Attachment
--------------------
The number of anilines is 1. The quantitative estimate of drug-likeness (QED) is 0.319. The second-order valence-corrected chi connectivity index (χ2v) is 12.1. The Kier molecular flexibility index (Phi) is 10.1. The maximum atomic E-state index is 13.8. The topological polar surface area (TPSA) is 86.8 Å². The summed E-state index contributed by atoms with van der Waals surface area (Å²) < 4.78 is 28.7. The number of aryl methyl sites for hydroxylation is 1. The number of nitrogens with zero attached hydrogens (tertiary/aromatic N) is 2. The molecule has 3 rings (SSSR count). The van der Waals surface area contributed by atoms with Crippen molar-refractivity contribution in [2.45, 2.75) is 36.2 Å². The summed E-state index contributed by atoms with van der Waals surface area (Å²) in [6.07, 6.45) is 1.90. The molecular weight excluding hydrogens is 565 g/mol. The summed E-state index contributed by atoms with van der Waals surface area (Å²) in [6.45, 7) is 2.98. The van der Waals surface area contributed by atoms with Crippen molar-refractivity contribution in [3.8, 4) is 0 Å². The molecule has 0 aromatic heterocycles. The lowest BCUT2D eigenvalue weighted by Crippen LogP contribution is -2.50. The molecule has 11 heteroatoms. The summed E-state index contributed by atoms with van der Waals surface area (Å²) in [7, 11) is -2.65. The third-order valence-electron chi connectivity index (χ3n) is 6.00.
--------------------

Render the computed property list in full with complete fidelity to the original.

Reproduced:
The number of anilines is 1. The quantitative estimate of drug-likeness (QED) is 0.319. The second-order valence-corrected chi connectivity index (χ2v) is 12.1. The Kier molecular flexibility index (Phi) is 10.1. The maximum atomic E-state index is 13.8. The topological polar surface area (TPSA) is 86.8 Å². The summed E-state index contributed by atoms with van der Waals surface area (Å²) < 4.78 is 28.7. The number of aryl methyl sites for hydroxylation is 1. The number of nitrogens with zero attached hydrogens (tertiary/aromatic N) is 2. The molecule has 3 rings (SSSR count). The van der Waals surface area contributed by atoms with Crippen molar-refractivity contribution in [2.45, 2.75) is 36.2 Å². The summed E-state index contributed by atoms with van der Waals surface area (Å²) in [6.07, 6.45) is 1.90. The molecular weight excluding hydrogens is 565 g/mol. The summed E-state index contributed by atoms with van der Waals surface area (Å²) in [6.45, 7) is 2.98. The van der Waals surface area contributed by atoms with Crippen molar-refractivity contribution in [3.8, 4) is 0 Å². The molecule has 0 aromatic heterocycles. The lowest BCUT2D eigenvalue weighted by Crippen LogP contribution is -2.50. The molecule has 11 heteroatoms. The summed E-state index contributed by atoms with van der Waals surface area (Å²) in [7, 11) is -2.65. The third-order valence-electron chi connectivity index (χ3n) is 6.00.